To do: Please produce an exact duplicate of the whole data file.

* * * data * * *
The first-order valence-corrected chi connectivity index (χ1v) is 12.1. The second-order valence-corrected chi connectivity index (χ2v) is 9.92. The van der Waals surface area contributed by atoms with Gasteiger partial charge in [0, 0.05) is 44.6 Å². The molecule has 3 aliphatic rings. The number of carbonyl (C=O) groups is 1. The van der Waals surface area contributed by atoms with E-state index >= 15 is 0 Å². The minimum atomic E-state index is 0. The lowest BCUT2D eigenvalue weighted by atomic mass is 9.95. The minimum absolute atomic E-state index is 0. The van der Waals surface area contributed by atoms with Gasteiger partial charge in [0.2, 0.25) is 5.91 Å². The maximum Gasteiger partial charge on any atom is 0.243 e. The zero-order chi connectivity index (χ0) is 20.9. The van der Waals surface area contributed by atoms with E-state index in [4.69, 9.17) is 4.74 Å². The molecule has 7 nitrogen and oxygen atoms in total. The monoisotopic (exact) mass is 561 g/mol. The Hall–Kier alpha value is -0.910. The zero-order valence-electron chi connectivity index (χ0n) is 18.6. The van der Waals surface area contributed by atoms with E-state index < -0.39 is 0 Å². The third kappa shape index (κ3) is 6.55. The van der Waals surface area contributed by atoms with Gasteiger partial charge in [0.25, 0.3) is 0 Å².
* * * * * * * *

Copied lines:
The first-order valence-corrected chi connectivity index (χ1v) is 12.1. The second-order valence-corrected chi connectivity index (χ2v) is 9.92. The van der Waals surface area contributed by atoms with Gasteiger partial charge in [0, 0.05) is 44.6 Å². The molecule has 3 aliphatic rings. The number of carbonyl (C=O) groups is 1. The van der Waals surface area contributed by atoms with E-state index >= 15 is 0 Å². The minimum atomic E-state index is 0. The lowest BCUT2D eigenvalue weighted by atomic mass is 9.95. The minimum absolute atomic E-state index is 0. The van der Waals surface area contributed by atoms with Gasteiger partial charge in [0.2, 0.25) is 5.91 Å². The maximum Gasteiger partial charge on any atom is 0.243 e. The zero-order chi connectivity index (χ0) is 20.9. The van der Waals surface area contributed by atoms with E-state index in [4.69, 9.17) is 4.74 Å². The molecule has 7 nitrogen and oxygen atoms in total. The monoisotopic (exact) mass is 561 g/mol. The Hall–Kier alpha value is -0.910. The zero-order valence-electron chi connectivity index (χ0n) is 18.6. The van der Waals surface area contributed by atoms with E-state index < -0.39 is 0 Å². The third kappa shape index (κ3) is 6.55. The van der Waals surface area contributed by atoms with Gasteiger partial charge in [0.25, 0.3) is 0 Å².